Court Rejects Toyota's Bid to Have Acceleration Lawsuits Thrown Out
In a tentative ruling Wednesday, U.S. District Court Judge James V. Selna said that plaintiffs should be permitted to go ahead with their lawsuit, saying their allegations were sufficient to allow the proceeding to move forward.
"Toyota demands a level of specificity that is not required at the pleadings stage," Selna wrote in his tentative order, Bloomberg News reported. "The defect is identified: plaintiffs' cars suddenly and unexpectedly accelerate and do not stop upon proper application of the brake pedal."
Automaker Denies Concealing Defects
The world's largest automaker had sought to have the cases thrown out, arguing that those alleging Toyota failed to disclose the defects didn't identify a specific problem. Further, Toyota also denied concealing anything.
Selna last month denied a motion by Toyota to dismiss class-action lawsuits that claimed economic losses related to unintended acceleration.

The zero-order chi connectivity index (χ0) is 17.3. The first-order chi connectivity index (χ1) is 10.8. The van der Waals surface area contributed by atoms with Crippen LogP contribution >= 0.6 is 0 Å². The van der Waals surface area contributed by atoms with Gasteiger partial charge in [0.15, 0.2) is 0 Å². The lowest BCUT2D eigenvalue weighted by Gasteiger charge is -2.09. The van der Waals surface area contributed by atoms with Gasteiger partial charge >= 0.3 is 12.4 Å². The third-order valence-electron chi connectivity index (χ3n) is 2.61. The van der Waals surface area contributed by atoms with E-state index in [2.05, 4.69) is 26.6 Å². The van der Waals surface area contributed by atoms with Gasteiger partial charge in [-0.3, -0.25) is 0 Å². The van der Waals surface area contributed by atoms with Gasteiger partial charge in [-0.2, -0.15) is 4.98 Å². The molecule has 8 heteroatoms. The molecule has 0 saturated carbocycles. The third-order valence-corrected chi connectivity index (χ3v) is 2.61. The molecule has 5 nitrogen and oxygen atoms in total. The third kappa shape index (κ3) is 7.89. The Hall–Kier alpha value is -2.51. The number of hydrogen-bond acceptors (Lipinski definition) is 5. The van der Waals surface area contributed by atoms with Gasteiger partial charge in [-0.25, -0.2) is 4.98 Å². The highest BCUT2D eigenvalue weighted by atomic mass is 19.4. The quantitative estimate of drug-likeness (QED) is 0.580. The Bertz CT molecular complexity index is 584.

In his tentative ruling, Selna said he wouldn't dismiss allegations against Toyota for problems related to sudden unintended acceleration (SUA). "Rather than disclosing the SUA defects to consumers, Toyota often blamed consumers for SUA-related problems," he wrote, Bloomberg noted.
The judge is scheduled hear arguments Thursday regarding his tentative order and may issue a final ruling.
"The Wind at Their Backs"
Through a spokeswoman, Toyota declined to comment on the tentative ruling except to say the company would be present in court to argue its case. An attorney for the plaintiffs, Mark Robinson, told Bloomberg should the court finalize the tentative ruling, plaintiffs would have the wind at their backs in pursuing their claims.
Toyota's massive recalls related to SUA have taken a toll on the company's carefully crafted image for safety and quality, and have also hurt sales. Following a disastrous industry sales year in 2009 caused by the recession, most automakers so far this year have reported year-over-year sales increases in recent months as the economy continues to brighten.
But Toyota has been the sole laggard among major suppliers to the U.S. market. Its November sales, for example, fell 7.3% compared to the same month a year ago, while its rivals, General Motors (GM), Ford Motor (F) and Honda Motor (HMC), all reported double-digit percentage increases for the month.